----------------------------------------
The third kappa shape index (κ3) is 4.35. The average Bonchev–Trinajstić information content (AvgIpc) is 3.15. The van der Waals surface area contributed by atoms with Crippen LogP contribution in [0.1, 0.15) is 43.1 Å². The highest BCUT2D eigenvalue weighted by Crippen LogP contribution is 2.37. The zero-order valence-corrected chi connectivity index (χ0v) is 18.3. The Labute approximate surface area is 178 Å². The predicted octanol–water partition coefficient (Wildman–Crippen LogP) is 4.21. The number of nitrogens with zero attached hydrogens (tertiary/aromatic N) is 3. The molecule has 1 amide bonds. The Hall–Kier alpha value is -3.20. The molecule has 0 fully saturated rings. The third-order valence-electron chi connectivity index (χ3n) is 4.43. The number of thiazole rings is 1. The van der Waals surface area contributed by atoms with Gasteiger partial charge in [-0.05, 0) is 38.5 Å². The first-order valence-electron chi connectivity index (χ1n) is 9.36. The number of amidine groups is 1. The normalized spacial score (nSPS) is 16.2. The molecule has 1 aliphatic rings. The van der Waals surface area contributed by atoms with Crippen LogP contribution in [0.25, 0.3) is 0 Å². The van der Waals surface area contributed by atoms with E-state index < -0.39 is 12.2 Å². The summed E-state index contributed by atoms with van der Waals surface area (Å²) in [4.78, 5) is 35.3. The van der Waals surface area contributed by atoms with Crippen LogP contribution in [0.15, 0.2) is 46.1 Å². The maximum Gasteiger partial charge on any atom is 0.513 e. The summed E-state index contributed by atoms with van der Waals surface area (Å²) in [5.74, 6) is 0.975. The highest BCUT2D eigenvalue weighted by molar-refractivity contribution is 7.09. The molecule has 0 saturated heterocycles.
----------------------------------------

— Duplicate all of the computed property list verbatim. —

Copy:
The third kappa shape index (κ3) is 4.35. The average Bonchev–Trinajstić information content (AvgIpc) is 3.15. The van der Waals surface area contributed by atoms with Crippen LogP contribution in [0.1, 0.15) is 43.1 Å². The highest BCUT2D eigenvalue weighted by Crippen LogP contribution is 2.37. The zero-order valence-corrected chi connectivity index (χ0v) is 18.3. The Labute approximate surface area is 178 Å². The predicted octanol–water partition coefficient (Wildman–Crippen LogP) is 4.21. The number of nitrogens with zero attached hydrogens (tertiary/aromatic N) is 3. The molecule has 1 amide bonds. The Hall–Kier alpha value is -3.20. The molecule has 0 fully saturated rings. The third-order valence-electron chi connectivity index (χ3n) is 4.43. The number of thiazole rings is 1. The van der Waals surface area contributed by atoms with Gasteiger partial charge in [-0.05, 0) is 38.5 Å². The first-order valence-electron chi connectivity index (χ1n) is 9.36. The number of amidine groups is 1. The normalized spacial score (nSPS) is 16.2. The molecule has 1 aliphatic rings. The van der Waals surface area contributed by atoms with Crippen LogP contribution in [0.25, 0.3) is 0 Å². The van der Waals surface area contributed by atoms with E-state index < -0.39 is 12.2 Å². The summed E-state index contributed by atoms with van der Waals surface area (Å²) in [4.78, 5) is 35.3. The van der Waals surface area contributed by atoms with Crippen LogP contribution in [0.15, 0.2) is 46.1 Å². The maximum Gasteiger partial charge on any atom is 0.513 e. The summed E-state index contributed by atoms with van der Waals surface area (Å²) in [5.74, 6) is 0.975. The highest BCUT2D eigenvalue weighted by molar-refractivity contribution is 7.09. The molecule has 0 saturated heterocycles.